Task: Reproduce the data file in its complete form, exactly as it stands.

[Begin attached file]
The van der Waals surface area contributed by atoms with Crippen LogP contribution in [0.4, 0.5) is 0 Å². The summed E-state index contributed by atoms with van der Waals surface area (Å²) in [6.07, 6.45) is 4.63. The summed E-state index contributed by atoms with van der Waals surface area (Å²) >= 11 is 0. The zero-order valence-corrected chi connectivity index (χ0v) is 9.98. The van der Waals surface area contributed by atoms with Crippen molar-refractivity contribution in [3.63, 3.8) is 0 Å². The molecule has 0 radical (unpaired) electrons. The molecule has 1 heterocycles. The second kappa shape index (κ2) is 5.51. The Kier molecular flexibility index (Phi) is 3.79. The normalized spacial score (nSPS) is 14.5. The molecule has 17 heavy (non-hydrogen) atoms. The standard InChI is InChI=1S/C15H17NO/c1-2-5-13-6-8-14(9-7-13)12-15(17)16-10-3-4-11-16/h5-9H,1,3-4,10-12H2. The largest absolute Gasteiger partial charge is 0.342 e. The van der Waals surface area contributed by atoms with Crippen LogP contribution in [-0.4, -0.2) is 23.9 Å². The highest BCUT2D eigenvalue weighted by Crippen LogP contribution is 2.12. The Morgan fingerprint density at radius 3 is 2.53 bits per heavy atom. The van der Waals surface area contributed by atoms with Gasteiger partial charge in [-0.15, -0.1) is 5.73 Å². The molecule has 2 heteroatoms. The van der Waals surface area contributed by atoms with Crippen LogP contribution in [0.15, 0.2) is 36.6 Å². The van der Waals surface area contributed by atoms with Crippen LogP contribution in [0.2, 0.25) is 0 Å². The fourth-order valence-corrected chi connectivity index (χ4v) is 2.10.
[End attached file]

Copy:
The van der Waals surface area contributed by atoms with Crippen LogP contribution in [0.4, 0.5) is 0 Å². The summed E-state index contributed by atoms with van der Waals surface area (Å²) in [6.07, 6.45) is 4.63. The summed E-state index contributed by atoms with van der Waals surface area (Å²) >= 11 is 0. The zero-order valence-corrected chi connectivity index (χ0v) is 9.98. The van der Waals surface area contributed by atoms with Crippen molar-refractivity contribution in [3.63, 3.8) is 0 Å². The molecule has 0 radical (unpaired) electrons. The molecule has 1 heterocycles. The second kappa shape index (κ2) is 5.51. The Kier molecular flexibility index (Phi) is 3.79. The normalized spacial score (nSPS) is 14.5. The molecule has 17 heavy (non-hydrogen) atoms. The standard InChI is InChI=1S/C15H17NO/c1-2-5-13-6-8-14(9-7-13)12-15(17)16-10-3-4-11-16/h5-9H,1,3-4,10-12H2. The largest absolute Gasteiger partial charge is 0.342 e. The van der Waals surface area contributed by atoms with Crippen LogP contribution in [-0.4, -0.2) is 23.9 Å². The highest BCUT2D eigenvalue weighted by Crippen LogP contribution is 2.12. The Morgan fingerprint density at radius 3 is 2.53 bits per heavy atom. The van der Waals surface area contributed by atoms with Gasteiger partial charge in [-0.15, -0.1) is 5.73 Å². The molecule has 2 heteroatoms. The van der Waals surface area contributed by atoms with Crippen LogP contribution in [0.15, 0.2) is 36.6 Å². The van der Waals surface area contributed by atoms with Crippen LogP contribution in [0.2, 0.25) is 0 Å². The fourth-order valence-corrected chi connectivity index (χ4v) is 2.10.